The level of denial is astonishing. Consider Stock Prices and Fundamentals in a Production Economy (PDF), a Fed policy paper published in January, 2000, the absolute height of the bubble, when P/E ratios were around 40. It says, "In the late 1990s, the US stock market has taken off, leaving conventional valuation benchmarks such as dividend yields or P/E ratios very far from historical averages. Several recent analyses have suggested that the old benchmarks no longer apply because the US economy has entered a period of faster growth and lower required returns--two changes that imply a large runup in equity markets in the familiar ... growth model."
What the above means is that the "internet bubble" wasn't a bubble. How could anyone possibly believe that? Computer industry analysts were pointing out that there weren't enough potential customers in the world to recover even a small fraction of the venture capital being expended for software development or to use even a fraction of all the fiber optic cable that was being laid, or to pay off a tiny fraction of the money promised in conjunction with all the stock options being granted. There was literally no chance at all that the high stock valuations could be maintained. And yet we have this Fed policy paper.
What it says, in essence, is that we've counted on price/earnings ratios to guide us for decades, but we won't use them any more, because they're not giving us the answers we want.
That's the kind of thing that separates the Silents from the Boomers. The younger managers think they know only that inflation is the big danger, because that's all they've ever seen. The "know" that another Great Depression is impossible, because FDR's administration abolished it forever. Greenspan, who lived through the Great Depression, saw it, heard it, smelled it, tasted it, knows that he can see some of the same things today, smell some of the same smells, taste some of the same tastes.
Greenspan isn't the only one who's worried. The problems have been evident for a while. In March, 2003, when the Dow was around 8,000, master investor Warren Buffett, born 1930 into the Silent generation, declared, in Berkshire Hathaway Inc.'s annual report, that stocks were still significantly overpriced (at 8,000!!!), despite three years of falling prices, and that "the insanity of valuations reached during The Great Bubble" had yet to work themselves out.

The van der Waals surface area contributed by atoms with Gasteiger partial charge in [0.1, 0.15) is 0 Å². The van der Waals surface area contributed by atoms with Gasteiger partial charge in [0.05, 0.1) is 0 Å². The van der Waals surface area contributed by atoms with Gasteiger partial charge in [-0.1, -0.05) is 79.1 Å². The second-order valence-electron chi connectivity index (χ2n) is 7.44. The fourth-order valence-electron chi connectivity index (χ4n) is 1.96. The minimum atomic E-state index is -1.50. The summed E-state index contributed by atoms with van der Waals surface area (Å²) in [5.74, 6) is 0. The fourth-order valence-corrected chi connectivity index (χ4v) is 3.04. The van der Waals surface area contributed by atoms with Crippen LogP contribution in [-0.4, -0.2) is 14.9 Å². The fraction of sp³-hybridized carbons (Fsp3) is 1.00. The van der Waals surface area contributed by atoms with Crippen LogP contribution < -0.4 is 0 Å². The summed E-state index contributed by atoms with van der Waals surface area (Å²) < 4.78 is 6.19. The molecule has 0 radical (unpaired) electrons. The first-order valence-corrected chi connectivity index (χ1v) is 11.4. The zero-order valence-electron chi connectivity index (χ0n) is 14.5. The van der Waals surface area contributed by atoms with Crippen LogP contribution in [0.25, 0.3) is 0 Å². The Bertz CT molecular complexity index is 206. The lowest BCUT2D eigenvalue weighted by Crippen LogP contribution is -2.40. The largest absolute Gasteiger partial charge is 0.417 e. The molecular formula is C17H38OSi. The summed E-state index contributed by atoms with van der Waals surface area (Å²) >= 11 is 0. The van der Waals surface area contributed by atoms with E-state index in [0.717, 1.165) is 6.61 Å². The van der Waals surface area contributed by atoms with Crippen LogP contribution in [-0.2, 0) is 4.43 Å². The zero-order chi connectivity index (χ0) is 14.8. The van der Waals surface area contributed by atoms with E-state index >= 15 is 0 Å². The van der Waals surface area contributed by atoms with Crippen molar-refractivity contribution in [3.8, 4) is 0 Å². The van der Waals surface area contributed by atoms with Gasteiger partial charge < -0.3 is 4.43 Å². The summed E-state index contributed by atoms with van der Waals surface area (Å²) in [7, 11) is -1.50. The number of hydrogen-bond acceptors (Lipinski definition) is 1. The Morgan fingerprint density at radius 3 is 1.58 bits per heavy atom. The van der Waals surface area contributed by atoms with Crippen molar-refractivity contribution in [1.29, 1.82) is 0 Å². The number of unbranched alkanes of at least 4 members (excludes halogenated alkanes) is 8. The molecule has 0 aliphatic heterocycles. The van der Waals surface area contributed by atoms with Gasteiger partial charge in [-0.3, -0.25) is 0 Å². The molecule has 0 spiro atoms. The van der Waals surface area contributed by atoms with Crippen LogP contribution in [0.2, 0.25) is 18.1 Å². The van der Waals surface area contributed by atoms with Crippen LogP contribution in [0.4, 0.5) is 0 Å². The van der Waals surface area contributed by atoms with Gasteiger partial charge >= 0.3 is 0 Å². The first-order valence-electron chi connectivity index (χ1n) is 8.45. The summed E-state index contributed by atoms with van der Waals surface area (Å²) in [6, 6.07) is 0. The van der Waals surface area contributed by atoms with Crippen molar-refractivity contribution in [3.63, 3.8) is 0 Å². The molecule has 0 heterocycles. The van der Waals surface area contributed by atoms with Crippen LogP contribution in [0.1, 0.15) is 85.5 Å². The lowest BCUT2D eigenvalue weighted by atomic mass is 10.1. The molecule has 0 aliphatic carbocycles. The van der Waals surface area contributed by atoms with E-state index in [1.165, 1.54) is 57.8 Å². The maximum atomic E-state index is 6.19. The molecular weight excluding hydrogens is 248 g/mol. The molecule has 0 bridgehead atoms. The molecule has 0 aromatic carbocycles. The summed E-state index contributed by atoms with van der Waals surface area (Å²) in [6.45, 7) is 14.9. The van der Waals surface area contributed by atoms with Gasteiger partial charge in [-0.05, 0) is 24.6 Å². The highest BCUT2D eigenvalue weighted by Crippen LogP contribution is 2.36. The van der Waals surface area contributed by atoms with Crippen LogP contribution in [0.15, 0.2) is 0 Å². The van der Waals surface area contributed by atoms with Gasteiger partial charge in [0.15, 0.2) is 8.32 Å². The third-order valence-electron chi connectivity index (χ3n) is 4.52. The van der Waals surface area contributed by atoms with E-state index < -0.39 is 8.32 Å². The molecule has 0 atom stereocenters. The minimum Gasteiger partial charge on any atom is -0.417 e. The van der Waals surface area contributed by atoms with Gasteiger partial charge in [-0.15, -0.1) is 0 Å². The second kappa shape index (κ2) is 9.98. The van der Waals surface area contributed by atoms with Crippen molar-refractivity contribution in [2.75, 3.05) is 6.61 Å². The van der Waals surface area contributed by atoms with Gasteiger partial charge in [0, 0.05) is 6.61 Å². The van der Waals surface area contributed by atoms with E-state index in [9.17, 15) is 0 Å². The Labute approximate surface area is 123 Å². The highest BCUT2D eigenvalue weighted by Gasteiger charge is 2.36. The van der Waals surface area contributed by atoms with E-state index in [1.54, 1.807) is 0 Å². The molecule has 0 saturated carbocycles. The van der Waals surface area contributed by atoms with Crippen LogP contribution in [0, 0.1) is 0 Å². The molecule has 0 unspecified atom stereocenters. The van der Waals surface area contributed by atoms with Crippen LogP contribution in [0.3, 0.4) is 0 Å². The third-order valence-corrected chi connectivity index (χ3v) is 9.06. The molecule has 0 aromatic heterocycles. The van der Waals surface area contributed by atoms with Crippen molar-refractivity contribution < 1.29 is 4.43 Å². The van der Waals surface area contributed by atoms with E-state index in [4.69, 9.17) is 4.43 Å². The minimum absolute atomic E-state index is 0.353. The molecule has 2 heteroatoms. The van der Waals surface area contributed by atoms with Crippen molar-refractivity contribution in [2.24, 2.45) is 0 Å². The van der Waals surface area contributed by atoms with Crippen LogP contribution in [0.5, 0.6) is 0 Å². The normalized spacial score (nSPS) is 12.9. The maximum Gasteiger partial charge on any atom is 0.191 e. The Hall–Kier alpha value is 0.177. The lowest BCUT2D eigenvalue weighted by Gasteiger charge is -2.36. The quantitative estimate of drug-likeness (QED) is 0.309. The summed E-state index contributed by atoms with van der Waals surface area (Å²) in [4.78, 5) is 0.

And things have only gotten worse in the year since Buffett made those remarks according to Bill Gross, head of the PIMCO bond fund, the world's largest. He says in his May/June 2004 Investment Outlook that his 3-5 year economic forecast is much more negative than last year's because there's "more U.S. consumer leverage dependent on cheap financing; more Treasuries in foreigners' hands; more geopolitical instability; and more risk of a slowdown/shock in Asia." In short, "the conditions for instability have accelerated" in the last year.
Stephen Roach, chief economist at Morgan Stanley, agrees with Gross that accelerating debt, especially consumer debt, has already reached the tipping point. "This has all the ingredients for disaster," he says. "It will take nothing short of a miracle to extricate the self-indulgent American consumer from this mess."
But there's no miracle in sight. My own original prediction, made in Spring, 2002, was that we were entering a new 1930s-style Great Depression. This prediction was based on the adjacent graph which shows that the DJIA is currently way above the exponential growth trend line. (You get a similar result for the S&P index.) Call it a law of nature if you want, but the real underlying value of the businesses represented by the stock market must grow at an exponential rate, no faster or slower. If the capitalized value is above the trend line, then it must soon thereafter fall below the trend line. There's no choice. This is about as close as you can get to a mathematical proof that the DJIA must fall to the 4000 range and the S&P index to the 400 range, before 2010. Nothing has happened since I made this prediction to cause me to think it's in error.
So that explains why Greenspan has been having mixed emotions over the unexpectedly negative employment report last week. On the one hand, it shows that the economy may be quickly heading for the the 1929-like downward spiral that he fears the most; but on the other hand, he can use the weak data to convince the younger Fed committee members to keep interest rates low. If he's very, very lucky, that will postpone that downward spiral until after he retires in 2006, when one of the Boomers will have to deal with it.
Greenspan's January 2004 speech was to the annual meeting of the American Economic Association in San Diego, and can be found at http://www.federalreserve.gov/boarddocs/speeches/2004/20040103/default.htm.
I'd like to thank Dr. Warren Jacobs, founder of Conservative Investment Strategies, for pointing out to me the paper "Stock Prices and Fundamentals in a Production Economy," written by Michael T. Kiley of the Federal Reserve Board at http://www.federalreserve.gov/Pubs/Feds/2000/200005/200005pap.pdf.
Warren Buffett's comments were in Berkshire Hathaway Inc.'s annual report at http://www.berkshirehathaway.com/2002ar/impnote02.html.
Bill Gross's comments were in the PIMCO "May/June 2004 Investment Outlook" at http://www.pimco.com/LeftNav/Late+Breaking+Commentary/IO/2004/IO_5_04.htm.